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Building a Business the Buddhist Way Paperback – March 1, 1999

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Product Details

  • Paperback: 142 pages
  • Publisher: Celestial Arts; First Printing edition (March 1, 1999)
  • Language: English
  • ISBN-10: 0890878889
  • ISBN-13: 978-0890878880
  • Product Dimensions: 9 x 6 x 0.5 inches
  • Shipping Weight: 8.8 ounces
  • Average Customer Review: 4.5 out of 5 stars  See all reviews (4 customer reviews)
  • Amazon Best Sellers Rank: #222,331 in Books (See Top 100 in Books)

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33 of 34 people found the following review helpful By A. C. Shellhase on December 16, 1999
Format: Paperback
Don't let the title fool you. What may sound like a hippie-dippy, touchy-feely, new age book for the Birkenstock crowd is actually a serious, fact-filled planning tool.

If you believe that your business can be successful and still be built on principles then this book will not only reinforce that belief, but walk you through how to go about setting it up that way from the beginning. If you're already in business, you can still use this information to change your direction and refocus your goals.

Geri Larkin's book grew from her own business career, her experiences as a Buddhist seminarian, and as a trainer.

Basically, the idea here is that your values merge with your work. That you strike a balance between having a business and having a life. The steps are easy: 1) simplify your life; 2) make money honestly; and 3) work is one of the most powerful spiritual practices. If you run your business by your own principles, success will naturally follow.

Even if you are not a Buddhist, the planning tools alone are extremely useful. Yes, there are sections about setting your goals and discovering what you want out of your life and business. But it's much more. This is essentially a workbook. It's full of checklists, worksheets, charts, and formulas.

Beginners will find this book most useful, but don't dismiss it if you're already in business. There are entire chapters devoted to cash flow calculations, setting up a marketing plan, and writing a business plan. You know. A business plan. We ALL have one, don't we?

I did remember balance sheets and income statements, but I sure had forgotten how to do a cash flow analysis, how to figure mark-ups, and how useful a budget can be.

This is a book best read with a pencil in hand and a calculator close by.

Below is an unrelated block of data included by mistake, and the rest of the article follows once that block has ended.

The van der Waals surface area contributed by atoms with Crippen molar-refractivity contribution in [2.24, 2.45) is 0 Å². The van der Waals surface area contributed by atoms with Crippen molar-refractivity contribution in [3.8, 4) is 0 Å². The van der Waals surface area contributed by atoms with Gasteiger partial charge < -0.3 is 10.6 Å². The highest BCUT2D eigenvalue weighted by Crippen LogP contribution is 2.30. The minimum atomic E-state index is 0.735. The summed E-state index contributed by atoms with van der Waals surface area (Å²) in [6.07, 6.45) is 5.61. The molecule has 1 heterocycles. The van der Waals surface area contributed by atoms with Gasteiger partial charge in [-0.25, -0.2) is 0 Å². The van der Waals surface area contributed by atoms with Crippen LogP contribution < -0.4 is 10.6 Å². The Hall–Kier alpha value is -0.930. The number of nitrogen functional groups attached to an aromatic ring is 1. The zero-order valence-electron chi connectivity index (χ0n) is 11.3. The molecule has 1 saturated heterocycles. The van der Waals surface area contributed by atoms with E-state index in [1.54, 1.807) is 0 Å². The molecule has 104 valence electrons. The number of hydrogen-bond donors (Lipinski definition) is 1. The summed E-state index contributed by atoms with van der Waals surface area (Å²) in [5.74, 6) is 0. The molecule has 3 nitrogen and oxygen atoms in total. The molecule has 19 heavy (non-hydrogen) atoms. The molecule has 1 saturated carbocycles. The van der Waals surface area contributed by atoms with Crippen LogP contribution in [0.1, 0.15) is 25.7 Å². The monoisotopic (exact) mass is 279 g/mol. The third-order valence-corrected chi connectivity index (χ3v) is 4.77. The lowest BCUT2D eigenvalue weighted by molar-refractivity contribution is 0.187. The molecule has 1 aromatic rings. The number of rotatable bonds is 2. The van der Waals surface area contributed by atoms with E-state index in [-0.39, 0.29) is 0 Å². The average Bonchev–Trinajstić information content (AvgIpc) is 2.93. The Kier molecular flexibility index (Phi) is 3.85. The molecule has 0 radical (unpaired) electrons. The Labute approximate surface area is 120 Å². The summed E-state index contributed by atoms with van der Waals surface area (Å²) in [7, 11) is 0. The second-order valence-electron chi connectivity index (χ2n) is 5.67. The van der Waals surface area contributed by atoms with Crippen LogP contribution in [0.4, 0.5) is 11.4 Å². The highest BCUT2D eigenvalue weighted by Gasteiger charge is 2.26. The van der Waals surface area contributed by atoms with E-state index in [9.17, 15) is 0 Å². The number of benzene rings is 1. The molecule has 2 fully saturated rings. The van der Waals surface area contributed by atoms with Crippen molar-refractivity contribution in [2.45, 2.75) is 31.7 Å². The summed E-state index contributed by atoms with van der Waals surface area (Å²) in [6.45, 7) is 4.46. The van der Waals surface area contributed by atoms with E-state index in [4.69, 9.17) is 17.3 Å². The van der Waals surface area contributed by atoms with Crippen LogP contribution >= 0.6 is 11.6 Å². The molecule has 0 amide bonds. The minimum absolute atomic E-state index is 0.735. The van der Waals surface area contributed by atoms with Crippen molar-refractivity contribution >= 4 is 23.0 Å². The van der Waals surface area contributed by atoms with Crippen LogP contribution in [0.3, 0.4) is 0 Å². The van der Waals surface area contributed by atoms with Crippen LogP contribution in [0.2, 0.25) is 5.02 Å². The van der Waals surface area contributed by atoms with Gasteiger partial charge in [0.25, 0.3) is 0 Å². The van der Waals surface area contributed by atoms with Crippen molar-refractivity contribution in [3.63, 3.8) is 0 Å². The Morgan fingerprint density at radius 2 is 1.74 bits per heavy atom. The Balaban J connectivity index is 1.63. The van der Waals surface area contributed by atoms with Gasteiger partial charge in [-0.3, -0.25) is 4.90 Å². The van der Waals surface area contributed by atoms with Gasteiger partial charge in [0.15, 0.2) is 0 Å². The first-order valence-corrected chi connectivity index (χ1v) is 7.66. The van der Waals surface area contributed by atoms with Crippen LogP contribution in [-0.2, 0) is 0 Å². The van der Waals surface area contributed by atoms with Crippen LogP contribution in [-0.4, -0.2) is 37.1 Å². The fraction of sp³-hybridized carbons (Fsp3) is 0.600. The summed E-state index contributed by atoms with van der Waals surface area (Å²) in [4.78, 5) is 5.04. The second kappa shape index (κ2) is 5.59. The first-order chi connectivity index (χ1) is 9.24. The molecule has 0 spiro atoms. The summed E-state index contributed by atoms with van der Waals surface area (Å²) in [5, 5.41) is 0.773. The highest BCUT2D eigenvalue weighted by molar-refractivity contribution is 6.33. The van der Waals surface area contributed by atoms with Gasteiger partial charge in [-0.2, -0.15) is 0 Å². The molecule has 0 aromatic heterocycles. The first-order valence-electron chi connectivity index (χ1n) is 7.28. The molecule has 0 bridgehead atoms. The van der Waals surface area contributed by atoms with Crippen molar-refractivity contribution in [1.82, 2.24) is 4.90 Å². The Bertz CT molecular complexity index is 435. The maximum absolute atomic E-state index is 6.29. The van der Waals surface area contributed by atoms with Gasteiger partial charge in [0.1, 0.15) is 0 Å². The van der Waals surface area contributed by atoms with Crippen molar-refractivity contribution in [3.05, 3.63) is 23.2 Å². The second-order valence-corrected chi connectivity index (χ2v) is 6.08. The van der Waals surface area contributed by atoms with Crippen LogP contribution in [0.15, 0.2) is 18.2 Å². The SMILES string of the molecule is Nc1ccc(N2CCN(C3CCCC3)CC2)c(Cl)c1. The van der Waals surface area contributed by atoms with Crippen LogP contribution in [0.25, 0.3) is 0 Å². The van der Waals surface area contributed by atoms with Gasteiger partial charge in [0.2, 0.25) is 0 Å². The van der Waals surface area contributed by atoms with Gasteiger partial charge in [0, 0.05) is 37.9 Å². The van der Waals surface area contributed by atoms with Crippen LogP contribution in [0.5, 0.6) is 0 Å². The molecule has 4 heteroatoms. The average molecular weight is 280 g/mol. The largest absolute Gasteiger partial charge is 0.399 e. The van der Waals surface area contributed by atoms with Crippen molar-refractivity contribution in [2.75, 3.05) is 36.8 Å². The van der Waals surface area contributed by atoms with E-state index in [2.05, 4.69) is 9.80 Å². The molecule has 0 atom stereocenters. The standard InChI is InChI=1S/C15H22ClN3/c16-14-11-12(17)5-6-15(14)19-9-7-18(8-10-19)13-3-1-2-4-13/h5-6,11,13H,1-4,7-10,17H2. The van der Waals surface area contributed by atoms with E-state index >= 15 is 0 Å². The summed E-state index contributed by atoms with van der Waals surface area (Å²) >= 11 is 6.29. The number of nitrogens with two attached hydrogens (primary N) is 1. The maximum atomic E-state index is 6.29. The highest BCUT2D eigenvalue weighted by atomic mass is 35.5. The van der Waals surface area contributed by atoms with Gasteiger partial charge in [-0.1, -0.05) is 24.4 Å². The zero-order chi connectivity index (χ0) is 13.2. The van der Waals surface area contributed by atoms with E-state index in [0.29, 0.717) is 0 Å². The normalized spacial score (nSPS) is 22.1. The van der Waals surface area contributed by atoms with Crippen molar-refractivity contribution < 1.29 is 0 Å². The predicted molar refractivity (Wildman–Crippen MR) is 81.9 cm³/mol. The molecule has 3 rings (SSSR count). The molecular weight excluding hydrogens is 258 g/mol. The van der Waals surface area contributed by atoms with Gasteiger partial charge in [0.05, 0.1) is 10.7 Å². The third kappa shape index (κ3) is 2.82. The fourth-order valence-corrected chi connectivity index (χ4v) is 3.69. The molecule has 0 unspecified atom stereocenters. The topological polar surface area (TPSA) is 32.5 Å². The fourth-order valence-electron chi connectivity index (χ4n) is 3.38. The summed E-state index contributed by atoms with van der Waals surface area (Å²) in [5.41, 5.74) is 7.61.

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18 of 20 people found the following review helpful By A Customer on May 14, 1999
Format: Paperback
Buy this book. Read it now, especially if you want to start a business which is meaningful and valuable, whether if you are a Buddhist or not. I was among the members of the first class that Geri taught on this topic -- which forms the backbone of the book. It changed my life as an entrepreneur and has changed those of others. I can not recommend it more highly -- it is written in a frank and practical and funny style AND it tells you the real truth about creating your own business using Buddhist ideas. The Budhist component is not overwhelming: this is not a "Zen and the Art of Lucre". It is a truly useable and profound look at the way we can live our lives through our livelihood.
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5 of 7 people found the following review helpful By "czegers" on June 7, 2000
Format: Paperback
In the first few pages I knew that my desire to open a business I could feel really good about was not some fantasy. The more I read the more I realized that my dream is more feasible than I really thought. I read it through once (quick and easy read), loved it, now I will read it again and go through all the exercises. If it does not prove to be helpful I'll write another review but she gives many other sources for information and guidance that I can't imagine, with the right amount of passion, it can't be done!
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4 of 20 people found the following review helpful By Amazon Customer on July 20, 2001
Format: Paperback
The above title would be as good as calling it "the buddhist way". Contrary to most books that help you write a business plan, this book focusses on your future company's most important asset: YOU. As this book states, making sure your business is compatible with who you are (your values, your mission), are key elements to build a sustainable business, as are making sure you are ready to do what it takes (having the entrepreneurial attitude). Also, contrary of many dot-com era business books, it sees growing a business in a slow way (without requiring millions of Venture Capital) as a viable option.
So why it didn't I give 5 stars? I think that some of the techniques we teach in our book are better to think about one's mission and values (and to discover them). Also, the way certain topics are introduced as "Buddhist" may put of some readers, which is too bad, given the overall value of this book.
Recommended as compatible with my own writings! This book will guide you through the process to come up with a business plan. Comes complete with worksheets.
Patrick E.C. Merlevede, MSc. -- co-author of "7 Steps to Emotional Intelligence"
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